The Atyap (Kataf) people are Tyap-speaking people belonging to the larger Katab ethnolinguistic group occupying part of Zango Kataf Local Government Area of Kaduna State. They are one of the nationalities of Southern Kaduna in the former Zaria Province. The Atyap people whose see themselves historically as the original people of Kaduna land and are part of Nok culture, before the arrival of the Hausa people derive their name from their language,Tyap, a descriptive name meaning “the people who speak Tyap”.
The Atyap people are referred to as "Katab" or "Kataf" by their neighbouring Hausa people due to the large amount of camwood (Katambari in Hausa and Gbandaad in Tyap) which the Atyap used as an important item of trade. Thus, the name Katab for the Atyap people, from Katambari, for their prominent role in this camwood trade.
The Atyap have 4 clans, namely! Agbaat, Aminyam, Aku and Shokwa. Each of these clans has sub-clans. The Agba’ad has 3 sub-clans: Akpaisa, Akwak and Nje. Aminyam has 2 sub-clans: Aswon and Fakan. Aku and Shokwa have no known sub-clans. There are no distinct settlements for specific clans or sub-clans today because clans are highly mixed today because of the mass movement of people occasioned by need for land, 19th century raids and British colonial policies aimed at effective exploitation of the Atyap.
(seated L-R) Dr. Martin Shinkut, HRH Agwatyap (King of Atyap people), Dr. Harrison Y. Bungon, bride & groom, Senator Isaiah Balat and some of the Southern Kaduna family at the wedding
Atyap man, Air Vice Marshall Ishaya Shekari (rtd)
The Atyap people speak the Tyap language which is one of the West Plateau languages belonging to the larger Niger-Congo language family.
The West Plateau language group comprises dialects of the same language which is understood by each other’s language or dialects. The group includes: the Atyap – tyap; the Agworok – Gworok; the Asholio – Sholio and the Atakad – Takad. They are referred to in Hausa as Kataf; Kagoro; Moroa and Attakar respectively.
Atyap women from Zangon Kataf, crying after Hausa attacks on Christianes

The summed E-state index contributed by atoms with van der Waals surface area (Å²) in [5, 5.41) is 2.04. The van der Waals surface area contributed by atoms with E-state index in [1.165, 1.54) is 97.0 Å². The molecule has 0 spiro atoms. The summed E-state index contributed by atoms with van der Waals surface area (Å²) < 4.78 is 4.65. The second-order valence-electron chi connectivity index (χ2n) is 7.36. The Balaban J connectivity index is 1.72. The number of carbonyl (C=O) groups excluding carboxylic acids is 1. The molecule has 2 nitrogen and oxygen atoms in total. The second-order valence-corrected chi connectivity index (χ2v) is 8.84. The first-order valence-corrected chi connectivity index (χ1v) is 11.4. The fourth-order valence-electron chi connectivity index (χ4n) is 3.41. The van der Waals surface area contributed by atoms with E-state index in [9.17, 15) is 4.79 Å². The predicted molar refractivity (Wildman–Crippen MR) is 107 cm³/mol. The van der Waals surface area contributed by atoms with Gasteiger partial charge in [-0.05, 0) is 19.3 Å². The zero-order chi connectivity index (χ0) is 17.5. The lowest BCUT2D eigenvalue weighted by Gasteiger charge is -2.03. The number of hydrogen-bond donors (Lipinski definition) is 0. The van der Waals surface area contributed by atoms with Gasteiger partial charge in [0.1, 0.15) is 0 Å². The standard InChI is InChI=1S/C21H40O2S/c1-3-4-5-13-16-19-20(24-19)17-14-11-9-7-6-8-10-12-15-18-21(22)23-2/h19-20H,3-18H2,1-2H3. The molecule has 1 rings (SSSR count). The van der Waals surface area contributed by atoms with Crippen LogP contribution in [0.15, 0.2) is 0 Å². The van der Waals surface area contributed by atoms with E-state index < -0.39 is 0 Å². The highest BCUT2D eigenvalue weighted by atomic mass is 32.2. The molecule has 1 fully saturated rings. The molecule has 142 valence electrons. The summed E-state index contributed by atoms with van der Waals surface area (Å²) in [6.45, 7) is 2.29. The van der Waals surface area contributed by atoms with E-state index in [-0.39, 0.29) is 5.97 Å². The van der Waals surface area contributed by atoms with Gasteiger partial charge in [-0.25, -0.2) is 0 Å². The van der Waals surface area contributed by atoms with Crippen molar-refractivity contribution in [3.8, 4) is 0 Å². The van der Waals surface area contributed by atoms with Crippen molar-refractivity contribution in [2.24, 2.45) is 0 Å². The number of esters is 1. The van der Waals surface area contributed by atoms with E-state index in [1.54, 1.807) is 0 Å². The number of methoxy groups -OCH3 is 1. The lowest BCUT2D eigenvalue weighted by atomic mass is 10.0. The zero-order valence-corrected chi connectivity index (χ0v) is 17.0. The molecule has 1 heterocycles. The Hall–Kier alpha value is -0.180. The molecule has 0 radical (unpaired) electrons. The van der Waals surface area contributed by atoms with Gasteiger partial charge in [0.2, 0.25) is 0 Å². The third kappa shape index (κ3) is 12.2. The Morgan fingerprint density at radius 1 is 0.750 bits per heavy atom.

The Atyap history is a controversial subject and has always been a source of conflict between them and Hausa people. There are no written records, but there is evidence that the Atyap were early settlers in the Zangon-Kataf region, as were the Hausa. Both groups were in the area since at least the 1750s, possibly much longer, and both groups claim to have been the first settlers.
The Hausa people claim that Atyap people came from the northern centres like Kallah and Karge in Kauru area as well as Sokoto and Zaria. they claim they migrated together with Atyap and a set of people called Chagwu. But "the Kataf people met us here. The real name of Zango-Kataf was Zango-Katabiri. They came, gradually surrounded us, and eventually changed the name.” The movement from these the northern Hausa areas is said to have been necessitated by slave raids and the burden of taxation imposed on them by the Hausa kings in the 19th Century.
This theory is sharply debunked by Atyap people who call this "Hausa revisionist history" that continue to irritate Atyap people and “As long as the Hausa continue to deny the fact that they are settlers, trouble will not cease in this part of the state.” They insist that Atyap people are not culturally related to the Hausa of the northern area and the northern tradition is unknown to a majority of Atyap elders who are the supposed custodians of oral information.
Dr. Martin Shinkut, HRH Agwatyap (King of Atyap people), Dr. Harrison Y. Bungon,
A School of thought from Atyap oral history states that the Atyap were once living in the “East” from where they later moved to settle in Katsina and to their present area where they had to fight to drive away the Tsam and Attachirak before they occupied the area. The Atyap c maintained that they were already settling on the Kaduna land when the Hausa came to live on the land as settlers. Recounting their oral tradition dating back to 1767, Atyap people averr that "one Mele, an itinerant Hausa trader from Niger, was given a portion of land in the heart of the town to settle after many years of trade relations with them. Soon, Mele was joined by his kinsmen. Hence, the name Zango-Kataf (which means transit camp in Kataf).